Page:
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We were a country that didn't have deep roots in agriculture growing food for Taste we always gruet for quantity and ship ability but never flavor and we we never had a strong sense of the table as a place of conversation and pleasure it was much more of that sort of puritanical just we're here to eat and and chill up and so when the fast food industry came in it just pulled us up by the rats sure just pulled us out and we went with it was easier to do this it was fast cheap and easy andmy parents who had a had a garden in the backyard one point stopped canning applesauce and so you I guess by the time you hit your teens you the family moved a bit right you've moved to the Midwest and then to California was this for your dad's job yes if us he was transferred to Chicago and then he was further transferred to Los Angeles so you went to so you decided when you graduate high school you went to the University of California in Santa Barbara and this isn't the early sixties and what was your impression of the placethat was pretty place then right by the water on the beach and I decided to transfer to UC Berkeley in the fall of 1964 show the fall 1964 you end up at UC Berkeley a junior college sophomore college and that really you're getting there at the time when this is like right as that the the Berkeley Free Speech movement is starting out the timer were you totally like naive and you know it was it not part of your worldand I was really shocked by what was going on but attracted to it and my friends were so deep in the same place but we all were drawn it on the list be outside of the demonstrations listening and curious and inspired ultimate do you remember seeing any of those leaders speak in his words just touch me in a very deep and he talked about how we can change the world how we had to work together and when things are so wrong we have to stopstop the gears put yourself on the line demonstrate I mean be willing to take a risk that was said willing to take a risk when you had grown up in this very sore the cloistered secluded can a 50s world and now you were in the middle of 1960s Berkeley I mean the service center of college radicalism certainly in the United States there was the war there was a free speech movement the sexual Revolution drugs I mean all these things right it must have been an exciting time I mean it really was and I think I must have had some of my mother's chains and because she pack I mean at the end of her life she said to me2 in in 1965 you are student and you have I guess an opportunity to study abroad and you went to France what what struck you about France when you got that what did you discover that you didn't quite realize until you got there on all fronts to Fry's in Paris that beautiful beautiful city I don't know if was every part of that experience it just wasn't Awakening for me it was really and when do you remember thinking there's something different about food and the connection to food here that I have never experienced before was it almost instantly after you arrived to get a Hot Pocket I wanted to eat it every morning I wanted a bowl of Cafe Au Lait I wanted to see what was inside of these little rest that we're all over Paris at that time they were very small and had pink tablecloths and and Candlelight and you pick bowls of food sitting out on the tables that you walked infeast and I just really fell for it did you start to did you start to explore the the food markets and I went through one of those markets the really old Market Street on my way to school was it just like shockingly different to what you had seen the us because it was kind of the US was the supermarket and this was really a lot beautiful beautiful vegetables that just said Look At Me by me and I was just Marcus and all the food was really from that area in and around Paris would you would you watch the markets in Paris and see produceyou have never seen before I had never had a wild strawberry and I talked about that as being the moment when I said you know what was different to eat this they were tiny so intensely flavored were served a big plate of a little picture of cream on the side and a bowl of sugar if you neededand I couldn't have enough of them and I wondered where they came from and they told me you have to go out in the woods and picks up I didn't know that I was being imprinted in that way in terms of seasonality and those life insurance because you you went around with your friend Trends in favour so picky about what restaurant to eat it and you are used to that allow us to go into the place until they had examined the various venues to see who had the food that was the tastiest and they have those clamps where did they come from but it wasn't just about foodit was the discourse at the table we would sit there maybe two hours talking politics talkin talkin about life and I was fascinated with that conversation of the table so that year obviously was going to be a turning point in your life what you didn't yet properly no didn't did that year change what you thought you wanted to do with your life did you think you know I want to I want to be a chef I want to be a cook I want to study cooking or or did you go back to Berkeley and just think all right I did my urine France and I'm backif it's more I did my hair in France and now I'm back but all the time I was cooking I wanted to eat like the French and live life so that pushed me to explore the markets and try and find the taste and I couldn't findyou know I wanted to eat in French restaurants in the city I saved all my money so I could eat in the fancy French restaurants but it didn't taste like that so you should have finished up at 8.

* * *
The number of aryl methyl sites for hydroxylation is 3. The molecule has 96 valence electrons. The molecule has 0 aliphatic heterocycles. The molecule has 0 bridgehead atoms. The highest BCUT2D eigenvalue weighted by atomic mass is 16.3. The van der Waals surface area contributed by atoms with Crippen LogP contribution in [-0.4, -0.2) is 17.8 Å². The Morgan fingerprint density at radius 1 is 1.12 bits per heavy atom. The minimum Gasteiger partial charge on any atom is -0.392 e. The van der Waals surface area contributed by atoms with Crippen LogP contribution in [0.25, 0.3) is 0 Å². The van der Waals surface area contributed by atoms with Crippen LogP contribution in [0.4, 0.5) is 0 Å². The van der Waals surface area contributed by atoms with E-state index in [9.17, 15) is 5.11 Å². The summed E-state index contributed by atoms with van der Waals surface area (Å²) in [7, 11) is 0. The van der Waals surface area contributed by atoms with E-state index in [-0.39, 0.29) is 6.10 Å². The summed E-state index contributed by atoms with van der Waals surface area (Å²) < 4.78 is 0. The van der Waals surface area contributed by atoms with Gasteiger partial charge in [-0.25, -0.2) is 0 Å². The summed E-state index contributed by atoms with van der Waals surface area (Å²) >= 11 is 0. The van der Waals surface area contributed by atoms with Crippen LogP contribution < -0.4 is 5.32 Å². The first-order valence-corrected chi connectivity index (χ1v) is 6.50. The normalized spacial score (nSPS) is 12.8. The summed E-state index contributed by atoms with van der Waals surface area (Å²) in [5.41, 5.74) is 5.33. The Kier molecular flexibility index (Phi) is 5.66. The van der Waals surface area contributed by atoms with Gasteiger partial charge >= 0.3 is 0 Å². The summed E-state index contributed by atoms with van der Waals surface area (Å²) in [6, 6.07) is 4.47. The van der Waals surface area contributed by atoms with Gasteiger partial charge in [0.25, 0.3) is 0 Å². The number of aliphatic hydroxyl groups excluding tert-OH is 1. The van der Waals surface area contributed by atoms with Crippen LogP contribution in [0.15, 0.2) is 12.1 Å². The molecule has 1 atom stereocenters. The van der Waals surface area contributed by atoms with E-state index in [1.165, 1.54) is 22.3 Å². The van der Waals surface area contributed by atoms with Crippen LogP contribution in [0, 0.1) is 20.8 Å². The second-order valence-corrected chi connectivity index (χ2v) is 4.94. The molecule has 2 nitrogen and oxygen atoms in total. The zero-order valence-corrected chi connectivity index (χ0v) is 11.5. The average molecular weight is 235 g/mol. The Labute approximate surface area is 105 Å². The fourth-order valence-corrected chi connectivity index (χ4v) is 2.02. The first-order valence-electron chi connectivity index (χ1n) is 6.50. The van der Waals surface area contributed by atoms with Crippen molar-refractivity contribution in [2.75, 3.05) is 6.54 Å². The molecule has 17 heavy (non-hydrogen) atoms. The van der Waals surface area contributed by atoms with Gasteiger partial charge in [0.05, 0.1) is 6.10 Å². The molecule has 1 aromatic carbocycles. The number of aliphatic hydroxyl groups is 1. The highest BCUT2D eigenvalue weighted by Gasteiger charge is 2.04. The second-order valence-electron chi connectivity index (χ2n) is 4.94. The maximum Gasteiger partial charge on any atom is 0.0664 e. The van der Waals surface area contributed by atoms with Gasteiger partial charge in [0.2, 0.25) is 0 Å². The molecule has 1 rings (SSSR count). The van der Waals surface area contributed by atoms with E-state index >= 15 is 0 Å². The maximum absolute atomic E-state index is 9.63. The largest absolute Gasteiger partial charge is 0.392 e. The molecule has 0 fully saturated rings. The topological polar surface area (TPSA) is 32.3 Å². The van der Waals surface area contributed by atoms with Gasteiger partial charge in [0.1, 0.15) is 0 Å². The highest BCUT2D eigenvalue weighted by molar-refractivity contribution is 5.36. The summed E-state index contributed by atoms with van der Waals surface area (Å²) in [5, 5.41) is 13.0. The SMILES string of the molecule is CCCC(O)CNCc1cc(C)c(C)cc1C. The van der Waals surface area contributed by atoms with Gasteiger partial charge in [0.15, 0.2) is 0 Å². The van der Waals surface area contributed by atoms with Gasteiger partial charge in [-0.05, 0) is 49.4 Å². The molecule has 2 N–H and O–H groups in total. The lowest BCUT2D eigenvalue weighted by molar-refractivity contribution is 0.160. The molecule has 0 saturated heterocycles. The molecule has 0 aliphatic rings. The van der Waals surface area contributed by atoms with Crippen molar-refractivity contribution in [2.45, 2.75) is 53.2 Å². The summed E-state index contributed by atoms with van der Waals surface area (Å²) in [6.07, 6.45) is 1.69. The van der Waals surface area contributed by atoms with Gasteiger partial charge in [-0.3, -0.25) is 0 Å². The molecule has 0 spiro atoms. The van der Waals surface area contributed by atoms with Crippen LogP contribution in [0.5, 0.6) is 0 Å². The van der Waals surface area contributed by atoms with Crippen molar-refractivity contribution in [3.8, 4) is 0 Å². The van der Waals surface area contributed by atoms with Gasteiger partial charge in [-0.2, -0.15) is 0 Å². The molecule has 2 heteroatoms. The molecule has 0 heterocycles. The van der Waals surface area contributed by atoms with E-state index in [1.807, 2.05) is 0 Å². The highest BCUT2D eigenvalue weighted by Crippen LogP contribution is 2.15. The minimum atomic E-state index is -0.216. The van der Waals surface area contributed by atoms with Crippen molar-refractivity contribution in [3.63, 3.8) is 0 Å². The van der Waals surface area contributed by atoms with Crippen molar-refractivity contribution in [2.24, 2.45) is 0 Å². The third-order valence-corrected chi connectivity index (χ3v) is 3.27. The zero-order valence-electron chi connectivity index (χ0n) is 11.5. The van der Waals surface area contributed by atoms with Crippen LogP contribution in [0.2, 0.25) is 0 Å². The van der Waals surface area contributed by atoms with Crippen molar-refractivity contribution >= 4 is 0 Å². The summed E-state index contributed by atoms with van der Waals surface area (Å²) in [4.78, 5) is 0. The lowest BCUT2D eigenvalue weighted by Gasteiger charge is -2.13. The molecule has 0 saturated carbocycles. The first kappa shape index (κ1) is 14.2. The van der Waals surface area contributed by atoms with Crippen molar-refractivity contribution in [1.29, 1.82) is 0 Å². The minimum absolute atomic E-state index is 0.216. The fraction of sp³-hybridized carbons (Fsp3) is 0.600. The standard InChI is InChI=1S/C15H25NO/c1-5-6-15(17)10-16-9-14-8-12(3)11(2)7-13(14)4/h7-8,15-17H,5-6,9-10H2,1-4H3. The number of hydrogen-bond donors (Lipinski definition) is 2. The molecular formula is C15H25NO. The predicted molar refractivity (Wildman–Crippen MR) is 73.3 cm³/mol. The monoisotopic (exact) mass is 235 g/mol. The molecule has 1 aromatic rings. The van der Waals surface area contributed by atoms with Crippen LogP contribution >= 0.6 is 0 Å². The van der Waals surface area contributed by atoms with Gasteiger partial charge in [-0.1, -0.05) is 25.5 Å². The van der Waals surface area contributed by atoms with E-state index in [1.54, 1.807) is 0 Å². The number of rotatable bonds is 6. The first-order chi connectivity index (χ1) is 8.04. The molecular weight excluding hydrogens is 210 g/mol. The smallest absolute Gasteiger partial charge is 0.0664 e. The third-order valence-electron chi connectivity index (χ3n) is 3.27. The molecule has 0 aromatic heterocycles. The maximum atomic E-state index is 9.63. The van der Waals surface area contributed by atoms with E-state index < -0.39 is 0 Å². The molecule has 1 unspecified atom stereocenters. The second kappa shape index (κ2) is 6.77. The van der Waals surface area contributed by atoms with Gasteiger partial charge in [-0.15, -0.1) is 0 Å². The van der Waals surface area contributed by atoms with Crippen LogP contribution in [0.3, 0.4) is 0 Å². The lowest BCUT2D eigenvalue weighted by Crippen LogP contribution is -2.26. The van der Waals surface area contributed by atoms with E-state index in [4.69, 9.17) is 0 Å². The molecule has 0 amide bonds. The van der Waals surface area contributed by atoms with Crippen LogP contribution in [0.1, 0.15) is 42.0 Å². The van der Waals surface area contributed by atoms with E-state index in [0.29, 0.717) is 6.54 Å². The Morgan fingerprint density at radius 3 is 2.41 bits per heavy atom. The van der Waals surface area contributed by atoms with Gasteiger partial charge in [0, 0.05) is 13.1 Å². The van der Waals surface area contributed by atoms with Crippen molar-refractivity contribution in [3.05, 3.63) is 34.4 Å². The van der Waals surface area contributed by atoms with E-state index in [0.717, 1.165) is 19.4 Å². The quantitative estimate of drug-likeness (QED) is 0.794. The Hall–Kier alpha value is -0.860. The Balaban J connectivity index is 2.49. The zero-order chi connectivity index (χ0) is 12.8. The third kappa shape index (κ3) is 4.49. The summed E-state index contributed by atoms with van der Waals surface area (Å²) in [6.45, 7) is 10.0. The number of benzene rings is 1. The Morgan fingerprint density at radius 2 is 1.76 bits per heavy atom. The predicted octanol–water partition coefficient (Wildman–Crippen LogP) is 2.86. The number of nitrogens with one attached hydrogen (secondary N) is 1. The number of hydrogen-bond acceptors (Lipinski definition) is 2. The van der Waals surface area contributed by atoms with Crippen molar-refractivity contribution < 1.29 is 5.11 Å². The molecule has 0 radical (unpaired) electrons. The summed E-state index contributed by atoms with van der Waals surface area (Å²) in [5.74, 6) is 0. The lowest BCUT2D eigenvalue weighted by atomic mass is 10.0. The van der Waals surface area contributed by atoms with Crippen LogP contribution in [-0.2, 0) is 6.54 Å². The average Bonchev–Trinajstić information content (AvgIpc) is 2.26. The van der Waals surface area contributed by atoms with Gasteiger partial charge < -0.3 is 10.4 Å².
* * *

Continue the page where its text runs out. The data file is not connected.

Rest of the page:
You see Berkeley you're cooking those French food at home and I wish I was your plan to that point to look what were you going to do with your life into his teaching Montessori Schoolis really thinking about the world in the same way I am the idea of opening your senses because those are the pathways into our minds that you're touching your tasting or smelling your listening you're seeing and that's what happened to me and friends I had Awakening of my senses and I thought well maybe I could teach and a Montessori school and there happened to be one right down the street in Berkeley so you say you got a job there as a as a preschool teacher or us and and you you know when did you must have enjoyed it at Main was that did you think of this is maybe what what I'll do it flies like that all the time I was very challenged by the three to six year old children I've never been around them before I was intimidated by that I thought it was you know complicated and that I would be exposed for my ignorance in the way that Julia Child felt at the beginning of her cooking classes here but I wasn't as determined as she was to go home and chop a pile of Funyuns properly so that I could excel at the class I wanted to experiment at home and just do what I thought I could do well so it's a late sixties you're teaching at a preschool and enjoying cooking at all how did you start to come to this idea that maybe you wanted to open a restaurantwell I was cooking for a lot of my fence at our house I was living with a printer and he was very political and he didn't fight all of his friends over for dinner and a group was producing a magazine called the San Francisco Express-Times and so they would gather at the table and I started cooking for them all and facts so much so that they said that they liked and I started doing a little cooking column called Alice's Restaurant and waited 30 of those but I was kind of going broke buying the ingredients I think maybe I could open a littlethat my friends would beg to come and eat there and I had the encouragement of this other extraordinary friend and I left with Tom Luddy who was running the telegraph Repertory Cinema and he had if parties for all of his filmmaker friends anyone's up without John Licata and Francis Coppola cooking for them they were dinner parties and they were so crazy so I'm trying to recreate this moment and then oven times in the on the show we get to this moment you know there's a business plan and there's a you know very methodical kind of processor is it it wasn't just like yeah let's just do this with let's just do this I saw that I had that inclination he said let's just go I need to know that little French restaurants in restaurants in San Francisco so we could get an idea of what it is that you're looking for and we had gone to a very special restaurant in Bolinas that was in a house I was very struck by that maybe it could be a restaurant in the house because then I could feel like I was cooking at home and then I saw this place in North Berkeley this is where Chez Panisse is today on Shattuck Avenue in Berkeley what what what was that play was just a house for rent it was a it was a plumbing shop that was in the house and all the pipes in / out in front and sort of the courtyard in front and it was so very plain stucco house two floors and I love the location and it was commerciallyavailable yet this is where I'm sort of one like you are broke because you were spending all your money do these dinner parties so just just a business question for him I mean did you how did you even have the money to sign a lease or to make a commitment or to refurbish the place that you have to go and ask friends to absolutely and my parents mortgage their house they had police believed in me they believed in all their kids I guess we should acknowledge that you also did borrow money from other sources like there's a Berkeleyokay so see you get get this lease and remember how much money you had to raise from family and drug dealers over like to ask whatever you did actually have the confidence to like sinus this lease agreement but people who gave me some money is still on the board of directors say pennies and he was a friend of Tom ludie's if he found the people that had the confidence that I didn't have any sense I think you need to get connected with Paul perito because he has cooking skills and he's got all these copper pots and he knows how to make a risotto and I'm sure he could be a partner for you were these people who were investing in you and the restaurantthey think they were investing and that they were going to get a return on their investment or was it just like it is a cool idea Alice like this is Ruby let's let's have a place where we can be really